When former Bungie CEO and President Harold Ryan left the critically acclaimed Halo and Destiny developer to found ProbablyMonsters, he did so with a goal of changing how AAA development works. With a goal of inclusivity impacting every decision made at the new company and its two studios, Ryan has found the process incredibly rewarding and hopes he can leave a lasting impact on game development by showing that crunch and other elements associated with a toxic culture aren’t needed to make a game great.

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The 4 biggest challenges — and 2 surprise benefits — to staffing up and building out a multimilion-dollar company during a pandemic

The 4 biggest challenges — and 2 surprise benefits — to staffing up and building out a multimilion-dollar company during a pandemic

Building a company from scratch during relatively normal times in history is tough. Building one during an unexpected global pandemic is another beast entirely. Probably Monsters CEO Harold Ryan is doing just that, and he's doing it — like millions of people right now — from home. "It's hard to build and maintain a creative team through all the things that happen," Ryan said in a recent interview with Business Insider. "And the pandemic — certainly it wasn't what I was planning for."

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Coronavirus hasn’t stopped game studio builder ProbablyMonsters from pushing past 100 employees

Coronavirus hasn’t stopped game studio builder ProbablyMonsters from pushing past 100 employees

Last October, Bungie alum Harold Ryan revealed his new game development initiative, ProbablyMonsters.The Issaquah, WA-based company is not merely another game studio, but instead Ryan and his team have envisioned a new game development model that aims to build AAA studios from the ground up in a sustainable manner. Today, even as the world and the games industry grapples with an ongoing pandemic, ProbablyMonsters revealed that it’s passed the 100 employee mark, “the first of several planned growth milestones.” ProbablyMonsters’ first two studios are making progress as well. Cauldron Studios, led by Dave Matthews (God of War, Myst) is working on a narrative-driven AAA game, while Firewalk Studios, led by Tony Hsu (Destiny, Call of Duty: Black Ops) is creating a multiplayer AAA game. Both teams are in “milestone development for their first projects, and both games have been separately signed with respective major publishers,” ProbablyMonsters announced.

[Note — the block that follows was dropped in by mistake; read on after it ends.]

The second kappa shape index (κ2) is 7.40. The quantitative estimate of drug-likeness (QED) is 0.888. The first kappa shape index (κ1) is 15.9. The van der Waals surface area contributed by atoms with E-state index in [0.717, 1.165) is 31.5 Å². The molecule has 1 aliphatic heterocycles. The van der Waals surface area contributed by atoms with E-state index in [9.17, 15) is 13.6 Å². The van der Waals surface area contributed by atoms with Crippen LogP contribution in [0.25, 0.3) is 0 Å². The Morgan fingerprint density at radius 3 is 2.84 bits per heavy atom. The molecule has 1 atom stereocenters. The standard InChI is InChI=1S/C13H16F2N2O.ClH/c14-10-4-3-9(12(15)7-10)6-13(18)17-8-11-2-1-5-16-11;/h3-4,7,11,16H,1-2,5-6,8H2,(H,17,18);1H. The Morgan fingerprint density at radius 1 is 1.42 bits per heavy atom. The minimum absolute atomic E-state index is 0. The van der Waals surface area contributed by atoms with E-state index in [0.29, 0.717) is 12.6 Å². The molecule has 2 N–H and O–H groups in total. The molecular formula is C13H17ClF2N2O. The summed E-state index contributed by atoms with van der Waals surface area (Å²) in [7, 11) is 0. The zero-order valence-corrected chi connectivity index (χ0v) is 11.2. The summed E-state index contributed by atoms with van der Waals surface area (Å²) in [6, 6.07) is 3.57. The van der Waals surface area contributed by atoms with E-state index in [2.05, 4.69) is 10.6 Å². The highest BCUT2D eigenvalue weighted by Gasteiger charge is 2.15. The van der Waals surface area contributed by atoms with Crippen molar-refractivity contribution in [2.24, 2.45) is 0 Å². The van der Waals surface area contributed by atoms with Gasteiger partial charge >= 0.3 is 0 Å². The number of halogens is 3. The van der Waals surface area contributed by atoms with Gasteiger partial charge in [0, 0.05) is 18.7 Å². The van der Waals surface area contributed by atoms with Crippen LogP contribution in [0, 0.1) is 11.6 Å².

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Probably Monsters’ Harold Ryan interview: Hiring developers and running game studios in a pandemic

Probably Monsters’ Harold Ryan interview: Hiring developers and running game studios in a pandemic

Former Bungie CEO Harold Ryan has been ramping up a very big game company since he unveiled Probably Monsters last year. The company raised $18.8 million to fuel staffing for the company’s two triple-A game studios. And now it has crossed more than 100 employees across the headquarters and two studio divisions. But it’s getting harder to hire people during the pandemic, and it wasn’t easy making the transition so entire studios could work remotely. But in an interview with GamesBeat, Ryan said the company and its staff have adapted to the pandemic, as much as they can. And they continue to work on still-secret, ambitious games that will no doubt run on next-generation game platforms.

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How Blizzard, Ubisoft, and other studios went remote in the time of COVID-19

How Blizzard, Ubisoft, and other studios went remote in the time of COVID-19